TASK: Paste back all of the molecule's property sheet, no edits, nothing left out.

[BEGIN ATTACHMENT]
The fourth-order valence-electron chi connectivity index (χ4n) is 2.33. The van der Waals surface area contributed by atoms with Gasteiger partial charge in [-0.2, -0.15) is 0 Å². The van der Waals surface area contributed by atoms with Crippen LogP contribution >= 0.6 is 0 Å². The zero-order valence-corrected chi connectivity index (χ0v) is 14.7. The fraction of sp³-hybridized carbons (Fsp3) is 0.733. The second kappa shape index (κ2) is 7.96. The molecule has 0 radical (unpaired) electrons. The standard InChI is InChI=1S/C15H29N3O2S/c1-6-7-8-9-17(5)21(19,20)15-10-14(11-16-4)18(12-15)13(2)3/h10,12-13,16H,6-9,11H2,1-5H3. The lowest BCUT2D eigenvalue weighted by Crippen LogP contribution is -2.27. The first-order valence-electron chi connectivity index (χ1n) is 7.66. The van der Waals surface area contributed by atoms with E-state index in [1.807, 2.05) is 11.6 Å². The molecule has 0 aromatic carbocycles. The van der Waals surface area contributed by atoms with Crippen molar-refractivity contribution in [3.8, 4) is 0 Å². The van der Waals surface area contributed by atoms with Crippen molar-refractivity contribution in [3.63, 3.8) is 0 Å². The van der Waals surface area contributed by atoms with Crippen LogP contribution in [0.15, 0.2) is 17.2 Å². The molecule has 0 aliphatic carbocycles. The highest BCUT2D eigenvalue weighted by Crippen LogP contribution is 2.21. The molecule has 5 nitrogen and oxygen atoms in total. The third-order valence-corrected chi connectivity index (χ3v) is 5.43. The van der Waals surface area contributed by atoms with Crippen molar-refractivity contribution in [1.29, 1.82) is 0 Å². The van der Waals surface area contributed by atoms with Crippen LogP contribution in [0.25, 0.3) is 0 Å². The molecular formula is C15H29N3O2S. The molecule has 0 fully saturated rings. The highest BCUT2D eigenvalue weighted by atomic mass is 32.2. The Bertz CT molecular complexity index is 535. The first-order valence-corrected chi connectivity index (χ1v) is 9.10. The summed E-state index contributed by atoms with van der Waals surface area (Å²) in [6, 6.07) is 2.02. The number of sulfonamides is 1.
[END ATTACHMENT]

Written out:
The fourth-order valence-electron chi connectivity index (χ4n) is 2.33. The van der Waals surface area contributed by atoms with Gasteiger partial charge in [-0.2, -0.15) is 0 Å². The van der Waals surface area contributed by atoms with Crippen LogP contribution >= 0.6 is 0 Å². The zero-order valence-corrected chi connectivity index (χ0v) is 14.7. The fraction of sp³-hybridized carbons (Fsp3) is 0.733. The second kappa shape index (κ2) is 7.96. The molecule has 0 radical (unpaired) electrons. The standard InChI is InChI=1S/C15H29N3O2S/c1-6-7-8-9-17(5)21(19,20)15-10-14(11-16-4)18(12-15)13(2)3/h10,12-13,16H,6-9,11H2,1-5H3. The lowest BCUT2D eigenvalue weighted by Crippen LogP contribution is -2.27. The first-order valence-electron chi connectivity index (χ1n) is 7.66. The van der Waals surface area contributed by atoms with E-state index in [1.807, 2.05) is 11.6 Å². The molecule has 0 aromatic carbocycles. The van der Waals surface area contributed by atoms with Crippen molar-refractivity contribution in [3.8, 4) is 0 Å². The van der Waals surface area contributed by atoms with Crippen molar-refractivity contribution in [3.63, 3.8) is 0 Å². The van der Waals surface area contributed by atoms with Crippen LogP contribution in [0.15, 0.2) is 17.2 Å². The molecule has 0 aliphatic carbocycles. The highest BCUT2D eigenvalue weighted by Crippen LogP contribution is 2.21. The molecule has 5 nitrogen and oxygen atoms in total. The third-order valence-corrected chi connectivity index (χ3v) is 5.43. The van der Waals surface area contributed by atoms with Crippen molar-refractivity contribution in [1.29, 1.82) is 0 Å². The van der Waals surface area contributed by atoms with Crippen LogP contribution in [0.25, 0.3) is 0 Å². The molecular formula is C15H29N3O2S. The molecule has 0 fully saturated rings. The highest BCUT2D eigenvalue weighted by atomic mass is 32.2. The Bertz CT molecular complexity index is 535. The first-order valence-corrected chi connectivity index (χ1v) is 9.10. The summed E-state index contributed by atoms with van der Waals surface area (Å²) in [6, 6.07) is 2.02. The number of sulfonamides is 1.